‘I take it we should let ourselves in, then?’ Crowley added when it became clear the receptionist wasn’t sure how to proceed. Before she could reply, he hurried away, dropping a kiss on the heads of each of the children before dramatically throwing open the Principal's door, not even bothering to knock. Judging by the loud bang, and the lack of door slamming back towards them, it was likely the handle was impaled in the wall. Crowley, it seemed, was as tired of the idiocy of adults as he was. Hermione and Harry hurried after him, Hermione’s eyes glinting dangerously, but thankfully, without the serpentine appearance she had a habit of sporting when suitably angry. They weren’t even offered chairs, merely made to stand around awkwardly while the humans had a rant and bandied about things like 'expulsion', 'anger management therapy' and 'assault'. If the children had thought it would be Crowley leading the confrontation, though, they were in for a shock. Perhaps it was the malicious grin on Billy’s face as he stared Harry down, the expression blithely ignored by the adults around him. Perhaps it was the realisation that this was the second Mrs Davis they had met so far, though she looked similar enough to her predecessor to be utterly galling. Truthfully, it was probably the way Mr Davis stared at Harry, fist clenched like he was itching to take a swing, and bandying about threats of lawsuits and trumped up terrorism charges.
Beside him, Crowley was dangerously still, expression utterly blank and clearly one bandied about threat shy of murderous. The demon opened his mouth to retort, but Aziraphale didn’t give him the chance.
‘Your problem, Jacob, aside from being a brute and a bully, it’s that you’re an utter idiot. You honestly believe that all you have to do is mention that you’re a politician and all of these families will allow that psychopath you’re raising to keep on brutalising their children. And perhaps it’s been mildly amusing to watch you orchestrate your own downfall, but it’s getting rather tedious now, and I have better things to do that watch a grown man with as much sense as a bird flying repeatedly into a windowpane. So let me explain, as simply as I can manage, what you’re clearly incapable of figuring out on your own: when it was one child, it could perhaps be hidden. But ten? Fifteen? You assume, because you’re clearly devoid of the capability for basic reasoning, that none of these families all living in a small bloody town together will ever interact, that they’ll never realise there are other families out there to prove their claims. You assumed, foolishly, that I wouldn’t go talk to them. Which makes you infinitely stupider than even I gave you credit for, and dear boy, I’ve always been amazed you can walk and breathe without doing yourself an injury.’ You do not spend most of your life beside a demon without picking up some traits, and the smile he bestowed upon the uppity mortals was easily the most gleefully wicked smile an angel had ever made in the history of angels, wickedness and smiles. (Crowley had never been more in love with his angel in his life).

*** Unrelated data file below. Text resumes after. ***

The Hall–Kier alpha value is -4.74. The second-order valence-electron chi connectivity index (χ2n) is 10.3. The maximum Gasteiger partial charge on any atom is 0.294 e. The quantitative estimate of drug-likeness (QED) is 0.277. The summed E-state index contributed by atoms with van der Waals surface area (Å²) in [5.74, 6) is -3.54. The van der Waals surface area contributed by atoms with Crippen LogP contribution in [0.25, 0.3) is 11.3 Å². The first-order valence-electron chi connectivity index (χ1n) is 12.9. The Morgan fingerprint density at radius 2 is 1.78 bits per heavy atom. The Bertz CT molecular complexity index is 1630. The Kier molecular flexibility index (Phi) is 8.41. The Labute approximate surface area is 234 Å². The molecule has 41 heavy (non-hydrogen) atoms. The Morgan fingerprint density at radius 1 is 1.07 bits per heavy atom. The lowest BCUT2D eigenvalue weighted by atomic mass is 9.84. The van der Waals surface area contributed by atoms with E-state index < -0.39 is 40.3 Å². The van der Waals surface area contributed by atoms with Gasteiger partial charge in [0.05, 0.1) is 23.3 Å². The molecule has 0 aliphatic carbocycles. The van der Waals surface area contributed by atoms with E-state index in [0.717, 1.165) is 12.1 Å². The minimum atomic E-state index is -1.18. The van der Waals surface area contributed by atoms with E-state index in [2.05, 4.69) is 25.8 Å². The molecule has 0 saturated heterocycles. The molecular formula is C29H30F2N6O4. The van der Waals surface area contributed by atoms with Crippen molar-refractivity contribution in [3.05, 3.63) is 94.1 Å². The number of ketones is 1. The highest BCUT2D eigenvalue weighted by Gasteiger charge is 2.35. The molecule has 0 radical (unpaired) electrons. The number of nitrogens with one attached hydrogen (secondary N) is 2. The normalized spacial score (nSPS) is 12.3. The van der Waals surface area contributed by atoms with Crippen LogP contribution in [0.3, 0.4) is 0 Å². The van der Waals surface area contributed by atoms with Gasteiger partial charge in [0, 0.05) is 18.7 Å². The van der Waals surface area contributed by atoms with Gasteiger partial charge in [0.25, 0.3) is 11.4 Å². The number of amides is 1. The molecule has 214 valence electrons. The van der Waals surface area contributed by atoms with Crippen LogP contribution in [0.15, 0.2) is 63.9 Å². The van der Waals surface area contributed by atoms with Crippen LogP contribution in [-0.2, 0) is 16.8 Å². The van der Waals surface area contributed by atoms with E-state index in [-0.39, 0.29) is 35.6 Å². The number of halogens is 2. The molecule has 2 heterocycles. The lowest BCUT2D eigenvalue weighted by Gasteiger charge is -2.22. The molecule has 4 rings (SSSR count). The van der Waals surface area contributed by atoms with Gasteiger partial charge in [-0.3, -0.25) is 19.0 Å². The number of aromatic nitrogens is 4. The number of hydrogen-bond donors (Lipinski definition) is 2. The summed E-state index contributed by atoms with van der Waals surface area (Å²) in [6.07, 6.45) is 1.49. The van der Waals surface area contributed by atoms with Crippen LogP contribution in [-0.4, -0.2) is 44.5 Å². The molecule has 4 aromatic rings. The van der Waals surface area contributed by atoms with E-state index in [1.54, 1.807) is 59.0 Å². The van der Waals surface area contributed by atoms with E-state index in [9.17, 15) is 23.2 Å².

‘Bring that thug of a son into line, Jacob, or you will be explaining to your constituency why you’re raising Billy to believe their children are his punching bags. This is not a fight you will win.’ Aziraphale moved to the door without another word, not bothering to look back. At least, until Crowley’s drawl broke the silence.
‘Quick question, Principal: how long do you think you’ll have this job when the parents realise you’ve given a child free reign to brutalise their little darlings?’
Harry and Hermione were near incandescent with joy as they were escorted to the Bentley, though at least they contained their laughter long enough to be polite. Aziraphale could feel the love radiating off of both children long before Harry launched himself into his arms, hugging him tightly and muttering ‘thank you, Dad’ into his neck.
His son might have adopted the role of demon of lost causes, but that didn’t mean he would ever be left to fight alone.